On Thu, Aug 25, 2016 at 4:07 AM,  <larsxschnei...@gmail.com> wrote:
> From: Lars Schneider <larsxschnei...@gmail.com>
> packet_write_stream_with_flush_from_fd() and
> packet_write_stream_with_flush_from_buf() write a stream of packets. All
> content packets use the maximal packet size except for the last one.
> After the last content packet a `flush` control packet is written.
> packet_read_till_flush() reads arbitrary sized packets until it detects
> a `flush` packet.

So the API provided by these read/write functions is intended
to move a huge chunks of data. And as it puts the data on the wire one
packet after the other without the possibility to intervene and e.g. send
a side channel progress bar update, I would question the design of this.
If I understand correctly this will be specifically  used for large
files locally,
so e.g. a file of 5 GB (such as a virtual machine tracked in Git), would
require about 80k packets.

Instead of having many packets of max length and then a remainder,
I would suggest to invent larger packets for this use case. Then we can
just send one packet instead.

Currently a packet consists of 4 bytes indicating the length in hex
and then the payload of length-4 bytes. As the length is in hex
the characters in the first 4 bytes are [0-9a-f], we can easily add another
meaning for the length, e.g.:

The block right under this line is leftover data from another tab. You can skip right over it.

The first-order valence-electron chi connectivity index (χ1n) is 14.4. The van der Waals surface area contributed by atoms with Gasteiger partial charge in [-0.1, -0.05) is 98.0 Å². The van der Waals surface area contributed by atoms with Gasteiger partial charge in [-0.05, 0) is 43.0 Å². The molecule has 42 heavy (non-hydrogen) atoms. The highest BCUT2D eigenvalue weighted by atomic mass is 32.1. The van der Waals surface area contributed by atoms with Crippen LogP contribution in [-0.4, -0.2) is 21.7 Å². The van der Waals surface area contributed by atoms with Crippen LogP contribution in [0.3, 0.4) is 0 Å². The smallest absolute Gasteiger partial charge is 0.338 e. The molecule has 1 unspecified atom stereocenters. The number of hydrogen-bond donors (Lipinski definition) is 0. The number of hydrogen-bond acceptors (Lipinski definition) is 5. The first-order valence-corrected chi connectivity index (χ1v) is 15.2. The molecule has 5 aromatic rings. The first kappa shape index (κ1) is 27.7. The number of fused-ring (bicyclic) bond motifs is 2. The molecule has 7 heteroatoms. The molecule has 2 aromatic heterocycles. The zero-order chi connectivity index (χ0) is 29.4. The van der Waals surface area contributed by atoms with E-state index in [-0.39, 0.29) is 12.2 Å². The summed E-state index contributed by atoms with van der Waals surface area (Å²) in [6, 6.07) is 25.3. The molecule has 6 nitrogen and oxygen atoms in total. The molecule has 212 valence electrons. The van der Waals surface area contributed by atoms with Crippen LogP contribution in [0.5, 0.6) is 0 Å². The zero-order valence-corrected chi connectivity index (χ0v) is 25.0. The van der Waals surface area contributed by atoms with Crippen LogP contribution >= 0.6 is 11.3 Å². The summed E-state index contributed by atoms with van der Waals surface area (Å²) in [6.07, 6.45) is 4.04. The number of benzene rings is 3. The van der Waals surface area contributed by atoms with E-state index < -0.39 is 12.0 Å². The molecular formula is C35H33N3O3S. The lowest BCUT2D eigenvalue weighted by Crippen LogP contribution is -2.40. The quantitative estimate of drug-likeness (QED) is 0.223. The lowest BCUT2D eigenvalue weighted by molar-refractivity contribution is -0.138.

A packet starts with the overall length and then the payload.
  If the first character of the length is 'v' the length is encoded as a
  variable length quantity[1]. The high bit of the char indicates if
  the next char is still part of the length field. The length must not exceed
  LLONG_MAX (which results in a payload of 9223 Petabyte, so
  enough for the foreseeable future).

  [1] A variable-length quantity (VLQ) is a universal code that uses
  an arbitrary number of bytes to represent an arbitrarily large integer.

The neat thing about the packet system is we can dedicate packets
to different channels (such as the side channels), but with the provided
API here this makes it impossible to later add in these side channel
as it is a pure streaming API now. So let's remove the complication
of having to send multiple packets and just go with one large packet

    I understand that my proposal would require writing code again,
    but it has also some long term advantages in the networking stack
    of Git: There are some worries that a capabilities line in fetch/push
    might overflow in the far future, when there are lots of capabilities.

    Also a few days ago there was a proposal to add all symbolic refs
    to a capabilities line, which Peff shot down as "the packet may be
    too small".

    There is an incredible hack that allows transporting refs > 64kB IIRC.

    All these things could go away with the variable length encoded
    packets. But to make them go away in the future we would need
    to start with these variable length packets today. ;)

Just food for thought.

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